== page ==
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Key Elements to a Successful Fundraising Plan

By Holly Robichaud

It cannot be stated enough that nowadays money is the mother’s milk of politics.  Money is the second most pivotal component of a victorious campaign.

It is expensive to campaign and it keeps getting more costly to run for office each cycle.  Ten years ago you did not need a web site or a blogging strategy.  These new communication tools plus the higher costs for postage and electronic media significantly add to the bottom line.

In a campaign there are always hundreds of ideas on how to spend funds, but a rare few quality ideas on how to raise it.

Twenty years ago the prototype fundraising plan was a group of wealthy businessmen who raised most of the money through personal contact.  Today, campaign fundraising is a complex task involving events, finance committees, personal solicitation, phones, the internet, and direct mail.  You raise more money in small average amounts.

The key to fundraising is not only a well-connected finance committee, but also an integrated direct response program.  Just as you need to develop a campaign plan for contacting voters, you need an aggressive fundraising plan to raise sufficient funds to get out your message.  Your finance plan will serve as a roadmap to raising sufficient funds in a timely manner.

There are many different types of donors—big money people, direct mail respondents, and event goers.  The trick is to maximize each type of donor.  Committees that only focus on events do not build large profitable master files.  Committees that only use personal solicitation leave significant small donors untapped.  Therefore, you need specific programs designed to reach specific types of donors.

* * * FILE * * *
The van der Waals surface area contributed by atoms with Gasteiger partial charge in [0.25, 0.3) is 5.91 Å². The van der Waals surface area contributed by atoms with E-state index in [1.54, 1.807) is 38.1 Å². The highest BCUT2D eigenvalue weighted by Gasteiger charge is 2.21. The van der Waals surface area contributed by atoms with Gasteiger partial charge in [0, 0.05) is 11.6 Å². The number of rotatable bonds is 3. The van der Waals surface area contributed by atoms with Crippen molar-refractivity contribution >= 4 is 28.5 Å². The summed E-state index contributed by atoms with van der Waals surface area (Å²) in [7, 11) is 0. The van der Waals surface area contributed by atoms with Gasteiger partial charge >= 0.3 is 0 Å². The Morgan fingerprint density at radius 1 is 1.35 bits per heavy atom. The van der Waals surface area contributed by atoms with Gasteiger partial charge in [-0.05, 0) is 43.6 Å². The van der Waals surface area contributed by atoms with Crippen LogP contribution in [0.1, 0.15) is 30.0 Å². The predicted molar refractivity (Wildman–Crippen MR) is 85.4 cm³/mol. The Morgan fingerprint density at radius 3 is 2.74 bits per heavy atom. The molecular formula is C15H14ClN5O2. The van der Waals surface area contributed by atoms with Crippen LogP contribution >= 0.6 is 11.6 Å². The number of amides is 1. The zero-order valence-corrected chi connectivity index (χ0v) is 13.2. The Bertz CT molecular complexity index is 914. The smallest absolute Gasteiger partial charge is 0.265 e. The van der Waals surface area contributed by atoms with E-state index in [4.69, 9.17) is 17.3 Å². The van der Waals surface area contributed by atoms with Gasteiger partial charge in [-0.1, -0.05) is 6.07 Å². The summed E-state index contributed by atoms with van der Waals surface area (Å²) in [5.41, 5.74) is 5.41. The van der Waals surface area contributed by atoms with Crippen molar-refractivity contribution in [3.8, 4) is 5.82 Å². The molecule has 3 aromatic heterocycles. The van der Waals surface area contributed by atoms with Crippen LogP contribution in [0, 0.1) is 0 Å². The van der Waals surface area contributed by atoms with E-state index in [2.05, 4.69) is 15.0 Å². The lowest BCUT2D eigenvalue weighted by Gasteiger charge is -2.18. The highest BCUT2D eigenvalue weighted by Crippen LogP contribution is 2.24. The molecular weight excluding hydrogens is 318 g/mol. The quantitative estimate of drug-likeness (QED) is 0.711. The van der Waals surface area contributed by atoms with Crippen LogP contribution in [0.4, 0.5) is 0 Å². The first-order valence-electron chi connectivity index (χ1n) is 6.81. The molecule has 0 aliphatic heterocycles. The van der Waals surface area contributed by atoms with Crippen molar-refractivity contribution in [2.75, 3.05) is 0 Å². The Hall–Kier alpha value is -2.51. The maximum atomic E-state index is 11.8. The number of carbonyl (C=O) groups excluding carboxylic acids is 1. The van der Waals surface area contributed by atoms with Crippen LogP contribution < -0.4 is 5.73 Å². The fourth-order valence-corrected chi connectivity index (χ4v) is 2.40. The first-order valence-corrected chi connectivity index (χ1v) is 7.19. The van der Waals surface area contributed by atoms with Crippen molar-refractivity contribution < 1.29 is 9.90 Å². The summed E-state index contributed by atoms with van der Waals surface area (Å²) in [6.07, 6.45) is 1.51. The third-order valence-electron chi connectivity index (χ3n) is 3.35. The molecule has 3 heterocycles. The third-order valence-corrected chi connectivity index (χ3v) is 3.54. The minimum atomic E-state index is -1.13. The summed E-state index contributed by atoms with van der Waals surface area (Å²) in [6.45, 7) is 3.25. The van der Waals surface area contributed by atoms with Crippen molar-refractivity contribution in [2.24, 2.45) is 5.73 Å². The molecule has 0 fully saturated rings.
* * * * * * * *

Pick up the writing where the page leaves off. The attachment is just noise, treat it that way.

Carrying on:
If you want to be successful in fundraising, then employ these seven proven techniques:


In all successful campaigns candidates must spend a considerable amount of time calling high-dollar donors.  Your first step is to identify these possible donors.  They are people who make a good living and are capable of making a sizeable donation.  For legislative races candidates should be calling people who can contribute $250 or more.  Congressional candidates should contact $1000 types and above.

Next you need to schedule calling hours for the candidate.  At least 50% of the candidate’s campaign time must be devoted to dialing for dollars during the early stages of the campaign.  You have to schedule this time like it is an appointment or the candidate will avoid it.  (Sometimes you even have to put a babysitter in the room to make sure the candidate is actually calling.)

After your candidate has called a big contributor, the campaign must send out a follow-up letter and keep track of the response.  If the pledge does not arrive within the week, another letter must be immediately sent to remind them.  For Congressional campaigns or higher, get a credit card number at the time of the call.  


Direct Mail fundraising is like building a field operation in a local campaign.  Raising small donations from a larger number of people not only fills your coffers, but it also expands your volunteer base.  It is a means of reaching a broad base of individuals and raising funds.   Remember, for every donor you obtain, you have touched ten voters with a positive message.  Furthermore, once someone has donated, they will continue to contribute.  In other words they double-down their bet on your candidacy.

Prospecting mail usually yields a 1 to 2% return while resolicit letters can produce 10 to 20%.  Resolicitation is the key to getting direct mail to be profitable.  You should resolicit donors every 6 to 8 weeks during an election year.

# for Donors Average
2% of Return
10% of Return
20% of Return
250 $25 $125 $625 $1250
400 $25 $200 $1000 $2000
500 $25 $250 $1250 $2500
1000 $25 $500 $2500 $5000